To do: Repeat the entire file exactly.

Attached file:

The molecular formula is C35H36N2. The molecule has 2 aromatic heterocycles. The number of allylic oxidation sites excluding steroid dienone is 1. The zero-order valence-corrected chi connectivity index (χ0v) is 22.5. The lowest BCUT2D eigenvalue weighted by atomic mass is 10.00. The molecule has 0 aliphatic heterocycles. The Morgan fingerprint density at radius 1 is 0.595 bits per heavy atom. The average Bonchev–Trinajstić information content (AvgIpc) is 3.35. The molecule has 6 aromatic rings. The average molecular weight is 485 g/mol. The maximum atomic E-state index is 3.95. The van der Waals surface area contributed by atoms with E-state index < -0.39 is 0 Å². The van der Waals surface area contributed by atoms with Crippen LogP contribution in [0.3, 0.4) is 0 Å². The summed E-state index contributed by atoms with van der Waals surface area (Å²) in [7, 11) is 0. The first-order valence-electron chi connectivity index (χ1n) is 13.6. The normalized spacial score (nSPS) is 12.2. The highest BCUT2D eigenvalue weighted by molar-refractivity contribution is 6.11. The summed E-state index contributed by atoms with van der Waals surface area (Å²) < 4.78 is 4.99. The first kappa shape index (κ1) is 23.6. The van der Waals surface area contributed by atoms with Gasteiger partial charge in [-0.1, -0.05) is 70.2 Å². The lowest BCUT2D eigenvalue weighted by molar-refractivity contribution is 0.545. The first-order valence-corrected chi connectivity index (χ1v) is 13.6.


The molecular formula is C35H36N2. The molecule has 2 aromatic heterocycles. The number of allylic oxidation sites excluding steroid dienone is 1. The zero-order valence-corrected chi connectivity index (χ0v) is 22.5. The lowest BCUT2D eigenvalue weighted by atomic mass is 10.00. The molecule has 0 aliphatic heterocycles. The Morgan fingerprint density at radius 1 is 0.595 bits per heavy atom. The average Bonchev–Trinajstić information content (AvgIpc) is 3.35. The molecule has 6 aromatic rings. The average molecular weight is 485 g/mol. The maximum atomic E-state index is 3.95. The van der Waals surface area contributed by atoms with E-state index < -0.39 is 0 Å². The van der Waals surface area contributed by atoms with Crippen LogP contribution in [0.3, 0.4) is 0 Å². The summed E-state index contributed by atoms with van der Waals surface area (Å²) in [7, 11) is 0. The first-order valence-electron chi connectivity index (χ1n) is 13.6. The normalized spacial score (nSPS) is 12.2. The highest BCUT2D eigenvalue weighted by molar-refractivity contribution is 6.11. The summed E-state index contributed by atoms with van der Waals surface area (Å²) < 4.78 is 4.99. The first kappa shape index (κ1) is 23.6. The van der Waals surface area contributed by atoms with Gasteiger partial charge in [-0.1, -0.05) is 70.2 Å². The lowest BCUT2D eigenvalue weighted by molar-refractivity contribution is 0.545. The first-order valence-corrected chi connectivity index (χ1v) is 13.6.